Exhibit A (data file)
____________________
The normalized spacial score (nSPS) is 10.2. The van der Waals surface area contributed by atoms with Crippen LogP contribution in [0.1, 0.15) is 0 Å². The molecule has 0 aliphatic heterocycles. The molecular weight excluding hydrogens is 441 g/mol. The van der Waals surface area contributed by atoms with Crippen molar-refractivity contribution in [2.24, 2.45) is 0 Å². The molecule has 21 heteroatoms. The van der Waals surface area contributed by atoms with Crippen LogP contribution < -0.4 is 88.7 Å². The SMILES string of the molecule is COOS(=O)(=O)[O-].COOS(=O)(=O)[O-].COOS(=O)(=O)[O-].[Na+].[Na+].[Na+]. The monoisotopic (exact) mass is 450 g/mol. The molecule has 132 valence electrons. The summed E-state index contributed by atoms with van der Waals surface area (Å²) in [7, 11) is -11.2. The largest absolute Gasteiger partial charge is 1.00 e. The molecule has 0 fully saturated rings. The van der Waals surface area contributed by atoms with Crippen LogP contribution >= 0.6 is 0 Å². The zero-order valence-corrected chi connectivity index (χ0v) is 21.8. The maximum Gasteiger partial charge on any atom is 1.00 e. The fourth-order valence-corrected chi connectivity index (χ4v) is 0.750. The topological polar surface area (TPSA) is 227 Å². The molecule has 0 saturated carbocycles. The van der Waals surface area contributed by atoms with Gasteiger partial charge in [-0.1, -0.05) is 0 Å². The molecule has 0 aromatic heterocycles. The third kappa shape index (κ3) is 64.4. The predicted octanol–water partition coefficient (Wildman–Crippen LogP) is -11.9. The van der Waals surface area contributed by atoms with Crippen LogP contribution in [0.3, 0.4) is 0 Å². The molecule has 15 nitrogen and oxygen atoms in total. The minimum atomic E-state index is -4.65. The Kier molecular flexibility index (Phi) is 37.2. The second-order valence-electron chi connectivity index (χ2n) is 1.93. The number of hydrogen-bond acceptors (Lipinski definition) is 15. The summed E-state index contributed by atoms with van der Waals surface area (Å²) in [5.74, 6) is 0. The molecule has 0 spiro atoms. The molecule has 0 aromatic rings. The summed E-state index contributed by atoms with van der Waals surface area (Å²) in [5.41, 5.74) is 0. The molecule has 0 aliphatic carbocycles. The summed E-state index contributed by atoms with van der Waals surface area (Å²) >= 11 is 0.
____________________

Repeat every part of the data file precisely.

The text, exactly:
The normalized spacial score (nSPS) is 10.2. The van der Waals surface area contributed by atoms with Crippen LogP contribution in [0.1, 0.15) is 0 Å². The molecule has 0 aliphatic heterocycles. The molecular weight excluding hydrogens is 441 g/mol. The van der Waals surface area contributed by atoms with Crippen molar-refractivity contribution in [2.24, 2.45) is 0 Å². The molecule has 21 heteroatoms. The van der Waals surface area contributed by atoms with Crippen LogP contribution < -0.4 is 88.7 Å². The SMILES string of the molecule is COOS(=O)(=O)[O-].COOS(=O)(=O)[O-].COOS(=O)(=O)[O-].[Na+].[Na+].[Na+]. The monoisotopic (exact) mass is 450 g/mol. The molecule has 132 valence electrons. The summed E-state index contributed by atoms with van der Waals surface area (Å²) in [7, 11) is -11.2. The largest absolute Gasteiger partial charge is 1.00 e. The molecule has 0 fully saturated rings. The van der Waals surface area contributed by atoms with Crippen LogP contribution >= 0.6 is 0 Å². The zero-order valence-corrected chi connectivity index (χ0v) is 21.8. The maximum Gasteiger partial charge on any atom is 1.00 e. The fourth-order valence-corrected chi connectivity index (χ4v) is 0.750. The topological polar surface area (TPSA) is 227 Å². The molecule has 0 saturated carbocycles. The van der Waals surface area contributed by atoms with Gasteiger partial charge in [-0.1, -0.05) is 0 Å². The molecule has 0 aromatic heterocycles. The third kappa shape index (κ3) is 64.4. The predicted octanol–water partition coefficient (Wildman–Crippen LogP) is -11.9. The van der Waals surface area contributed by atoms with Crippen LogP contribution in [0.3, 0.4) is 0 Å². The molecule has 15 nitrogen and oxygen atoms in total. The minimum atomic E-state index is -4.65. The Kier molecular flexibility index (Phi) is 37.2. The second-order valence-electron chi connectivity index (χ2n) is 1.93. The number of hydrogen-bond acceptors (Lipinski definition) is 15. The summed E-state index contributed by atoms with van der Waals surface area (Å²) in [5.74, 6) is 0. The molecule has 0 spiro atoms. The molecule has 0 aromatic rings. The summed E-state index contributed by atoms with van der Waals surface area (Å²) in [5.41, 5.74) is 0. The molecule has 0 aliphatic carbocycles. The summed E-state index contributed by atoms with van der Waals surface area (Å²) >= 11 is 0.